When it comes to serving the super-rich, the ‘customer is king’ approach guides everything. Quite literally so for Lakshyaraj Singh Mewar, executive director of Historic Resort Hotels (HRH Group), India’s only privately owned chain of palace-hotels and resorts.

The group owns several high-end heritage properties that were fashioned out of centuries-old palaces and princely mansions, including the Jagmandir Island Palace Hotel, in the middle of Lake Pichola, in Udaipur, the venue for the $18m fairy-tale wedding of British-Indian tycoon Sanjay Hinduja.

A young man booked the entire Jagmandir Island Palace for an evening to propose to his girlfriend

The group owns several palaces and heritage havelis (mansions) that routinely play host to “celebrity events, high-profile weddings, corporate gigs, and glamour shows” for “high-net-worth clientele not just from India but across Europe, UK and the US,” says Mewar.

Occasionally, there are unusual requests. Mewar recalls one particular instance where a young man booked the entire Jagmandir Island Palace for an evening to propose to his girlfriend. “The two were ferried on a flower-decked boat, and they romanced on the island-palace under the starry skies,” says Mewar. “We just played out his dream evening for him. This is our hospitality, nothing odd about it.”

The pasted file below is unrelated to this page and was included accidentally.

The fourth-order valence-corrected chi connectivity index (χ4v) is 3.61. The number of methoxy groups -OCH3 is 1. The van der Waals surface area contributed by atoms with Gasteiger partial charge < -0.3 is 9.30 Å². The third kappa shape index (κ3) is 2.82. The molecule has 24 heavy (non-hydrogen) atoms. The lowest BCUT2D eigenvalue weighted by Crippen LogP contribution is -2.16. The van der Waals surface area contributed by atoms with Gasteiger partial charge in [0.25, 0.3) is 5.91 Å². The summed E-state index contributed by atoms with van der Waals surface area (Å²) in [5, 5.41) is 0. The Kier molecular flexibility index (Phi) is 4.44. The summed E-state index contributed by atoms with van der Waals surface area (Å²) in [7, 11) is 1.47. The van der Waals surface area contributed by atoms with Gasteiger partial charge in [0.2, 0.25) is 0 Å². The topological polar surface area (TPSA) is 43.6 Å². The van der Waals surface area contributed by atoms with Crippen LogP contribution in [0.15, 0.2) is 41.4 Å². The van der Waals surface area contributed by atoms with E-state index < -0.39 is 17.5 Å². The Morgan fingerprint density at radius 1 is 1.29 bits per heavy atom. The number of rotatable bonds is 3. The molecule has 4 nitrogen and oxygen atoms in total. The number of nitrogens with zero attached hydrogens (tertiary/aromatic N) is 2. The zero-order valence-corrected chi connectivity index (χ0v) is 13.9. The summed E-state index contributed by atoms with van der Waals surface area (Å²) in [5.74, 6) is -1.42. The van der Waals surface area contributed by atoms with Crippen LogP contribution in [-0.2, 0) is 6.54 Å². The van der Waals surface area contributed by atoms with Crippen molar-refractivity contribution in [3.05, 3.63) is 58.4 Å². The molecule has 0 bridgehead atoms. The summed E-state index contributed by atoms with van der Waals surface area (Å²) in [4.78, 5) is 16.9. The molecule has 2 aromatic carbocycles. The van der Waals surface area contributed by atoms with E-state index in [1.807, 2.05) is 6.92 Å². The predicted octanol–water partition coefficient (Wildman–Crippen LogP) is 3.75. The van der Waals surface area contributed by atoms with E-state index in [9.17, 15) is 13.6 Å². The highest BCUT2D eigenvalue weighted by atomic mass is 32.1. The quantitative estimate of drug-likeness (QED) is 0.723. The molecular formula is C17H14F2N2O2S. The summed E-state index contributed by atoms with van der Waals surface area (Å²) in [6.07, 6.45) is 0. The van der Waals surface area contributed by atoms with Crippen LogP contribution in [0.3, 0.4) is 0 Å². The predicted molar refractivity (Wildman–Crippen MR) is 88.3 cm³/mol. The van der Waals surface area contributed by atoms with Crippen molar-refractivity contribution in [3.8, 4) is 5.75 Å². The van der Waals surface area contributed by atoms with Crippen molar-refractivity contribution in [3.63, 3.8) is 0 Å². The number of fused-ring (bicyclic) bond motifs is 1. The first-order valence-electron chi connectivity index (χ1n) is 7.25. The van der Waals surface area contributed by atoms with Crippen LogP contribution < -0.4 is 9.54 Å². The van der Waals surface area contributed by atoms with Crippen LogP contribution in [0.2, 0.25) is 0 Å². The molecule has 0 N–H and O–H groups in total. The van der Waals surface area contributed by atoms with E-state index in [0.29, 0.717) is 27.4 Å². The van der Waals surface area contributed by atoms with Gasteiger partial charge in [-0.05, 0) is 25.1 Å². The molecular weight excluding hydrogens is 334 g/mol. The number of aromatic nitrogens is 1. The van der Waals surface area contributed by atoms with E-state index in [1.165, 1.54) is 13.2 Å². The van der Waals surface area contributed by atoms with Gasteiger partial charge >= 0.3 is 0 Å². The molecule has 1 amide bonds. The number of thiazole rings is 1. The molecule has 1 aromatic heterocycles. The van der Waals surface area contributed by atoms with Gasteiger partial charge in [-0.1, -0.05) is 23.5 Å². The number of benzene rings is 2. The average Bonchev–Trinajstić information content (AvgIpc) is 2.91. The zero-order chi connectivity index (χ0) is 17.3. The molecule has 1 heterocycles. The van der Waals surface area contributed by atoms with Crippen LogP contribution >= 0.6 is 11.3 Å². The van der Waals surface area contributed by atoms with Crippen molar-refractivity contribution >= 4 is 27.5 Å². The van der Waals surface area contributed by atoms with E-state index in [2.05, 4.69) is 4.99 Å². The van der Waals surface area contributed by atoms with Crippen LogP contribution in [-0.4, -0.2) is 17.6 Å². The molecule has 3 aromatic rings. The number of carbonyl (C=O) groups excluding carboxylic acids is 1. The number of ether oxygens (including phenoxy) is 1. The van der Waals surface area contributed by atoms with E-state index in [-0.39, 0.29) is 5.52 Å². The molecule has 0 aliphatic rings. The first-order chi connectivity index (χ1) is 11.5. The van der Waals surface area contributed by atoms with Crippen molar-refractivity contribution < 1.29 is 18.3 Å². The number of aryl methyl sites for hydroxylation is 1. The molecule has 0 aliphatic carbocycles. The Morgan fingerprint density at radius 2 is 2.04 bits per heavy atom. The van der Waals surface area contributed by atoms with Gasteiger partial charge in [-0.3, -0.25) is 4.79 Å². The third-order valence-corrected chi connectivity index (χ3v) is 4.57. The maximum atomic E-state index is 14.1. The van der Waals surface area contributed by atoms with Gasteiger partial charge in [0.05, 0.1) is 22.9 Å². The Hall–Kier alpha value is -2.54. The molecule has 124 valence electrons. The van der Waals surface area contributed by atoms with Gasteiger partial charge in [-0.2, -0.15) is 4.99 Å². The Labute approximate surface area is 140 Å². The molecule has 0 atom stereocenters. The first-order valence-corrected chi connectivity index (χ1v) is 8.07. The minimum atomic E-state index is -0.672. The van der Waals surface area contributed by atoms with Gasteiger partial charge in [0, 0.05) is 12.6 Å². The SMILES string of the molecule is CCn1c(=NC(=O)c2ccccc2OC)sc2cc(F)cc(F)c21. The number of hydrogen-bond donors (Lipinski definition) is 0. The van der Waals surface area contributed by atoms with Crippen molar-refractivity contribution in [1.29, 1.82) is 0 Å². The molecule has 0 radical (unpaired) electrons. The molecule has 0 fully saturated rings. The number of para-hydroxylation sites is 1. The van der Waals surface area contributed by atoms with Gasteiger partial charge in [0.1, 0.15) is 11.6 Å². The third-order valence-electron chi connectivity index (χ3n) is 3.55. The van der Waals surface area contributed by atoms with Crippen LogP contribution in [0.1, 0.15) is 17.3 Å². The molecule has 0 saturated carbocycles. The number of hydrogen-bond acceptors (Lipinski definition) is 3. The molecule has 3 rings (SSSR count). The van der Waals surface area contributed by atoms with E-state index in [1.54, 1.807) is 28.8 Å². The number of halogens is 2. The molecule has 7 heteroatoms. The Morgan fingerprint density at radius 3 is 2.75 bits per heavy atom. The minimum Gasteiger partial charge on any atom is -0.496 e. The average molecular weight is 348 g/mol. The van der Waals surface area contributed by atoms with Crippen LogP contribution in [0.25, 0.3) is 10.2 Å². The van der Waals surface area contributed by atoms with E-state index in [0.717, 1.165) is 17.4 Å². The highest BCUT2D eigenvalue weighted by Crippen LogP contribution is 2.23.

The millionaire matchmakers

Many high-powered executives and businesspeople are too busy to find a life partner through conventional social channels in their own community. And, in culturally diverse India, “community” is a catch-all term referring to a population of people of the same or similar religion, caste, culture, cuisine, and customs.

For a fee, they discretely seek prospective candidates with the ideal characteristics to suit their high-net-worth client

Matchmaking companies like EliteMatrimony and Ultra Rich Match were quick to sense a market opportunity in finding a prospective soulmate for India’s most eligible singles. For a fee ranging between 50,000 rupees (about $1,000) and 300,000 rupees ($4,500), they discretely seek prospective candidates with the ideal characteristics to suit their high-net-worth client.